We walked to the grocery store called 10-11 to shop for snacks and then retired to the apartment, collapsing with exhaustion and a little irritation. We took some time to vent our spleens and then reconnect, and we embarked once more to Vegamot, the restaurant we liked. Now it featured its evening population, all the young Icelandic men and women getting ready to dance. We didn’t actually see any DJs performing, that probably came later. A sturdy, platinum-blond young man behind the bar recommended a local vodka to me, REYKA. “It was good on ice,” I have written in my little book.
We sat at a table in the corner, attractive and fashionable youth all around, and next to us, even further in a shadowy corner, were two young black men in nice shirts and jackets. They were hunched over their table and looking considerably subdued, and it occurred to me these were probably the first blacks I’d seen anywhere in the city. Rebecca agreed that the country was deficient in racial diversity, though we had seen youth affecting the baggy trousers, street slang, and tagging/graffiti in the style of American inner city youth. Gangsta rap had made its way here and was idolized by these kids as tough and dangerous, just as it was in the States.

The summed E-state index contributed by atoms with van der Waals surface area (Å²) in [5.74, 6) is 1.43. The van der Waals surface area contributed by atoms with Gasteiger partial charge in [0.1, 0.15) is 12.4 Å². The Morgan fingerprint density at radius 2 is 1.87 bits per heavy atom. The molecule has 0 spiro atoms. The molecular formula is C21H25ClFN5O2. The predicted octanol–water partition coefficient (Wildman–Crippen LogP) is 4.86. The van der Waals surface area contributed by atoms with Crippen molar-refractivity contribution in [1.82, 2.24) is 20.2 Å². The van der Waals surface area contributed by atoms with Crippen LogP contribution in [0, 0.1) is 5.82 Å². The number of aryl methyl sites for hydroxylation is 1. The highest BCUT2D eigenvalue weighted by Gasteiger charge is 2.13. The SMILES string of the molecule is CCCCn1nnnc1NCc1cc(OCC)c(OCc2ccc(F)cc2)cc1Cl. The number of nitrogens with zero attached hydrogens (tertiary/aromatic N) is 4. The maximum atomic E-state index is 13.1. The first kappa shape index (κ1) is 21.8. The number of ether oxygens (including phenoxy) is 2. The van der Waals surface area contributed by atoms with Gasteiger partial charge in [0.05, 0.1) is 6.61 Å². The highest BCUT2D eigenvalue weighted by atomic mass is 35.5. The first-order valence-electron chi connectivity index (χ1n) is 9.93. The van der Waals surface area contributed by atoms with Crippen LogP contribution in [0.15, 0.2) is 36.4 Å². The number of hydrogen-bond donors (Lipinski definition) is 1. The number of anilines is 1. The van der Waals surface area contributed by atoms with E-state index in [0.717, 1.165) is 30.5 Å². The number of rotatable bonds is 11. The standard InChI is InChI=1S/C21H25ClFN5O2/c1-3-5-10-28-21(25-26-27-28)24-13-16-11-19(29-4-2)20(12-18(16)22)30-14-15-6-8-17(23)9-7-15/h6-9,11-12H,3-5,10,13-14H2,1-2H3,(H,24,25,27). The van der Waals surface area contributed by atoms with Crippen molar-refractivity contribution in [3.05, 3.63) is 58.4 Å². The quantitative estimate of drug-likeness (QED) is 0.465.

Anyway, these two young men were quite visibly marginalized, in the darkest corner of this bar, talking to each other and being talked to by no one else. I wanted to speak up and say something but I’m terrible with impromptu conversation in these situations. They had their drinks and hung out at their table, not reacting to the music and not glancing around. They appeared to me travelers from neither Iceland nor the U.S. and that made me even more anxious to strike up a conversation, but as I said I lack skill n this respect.
Eventually we left or they did and our night was over.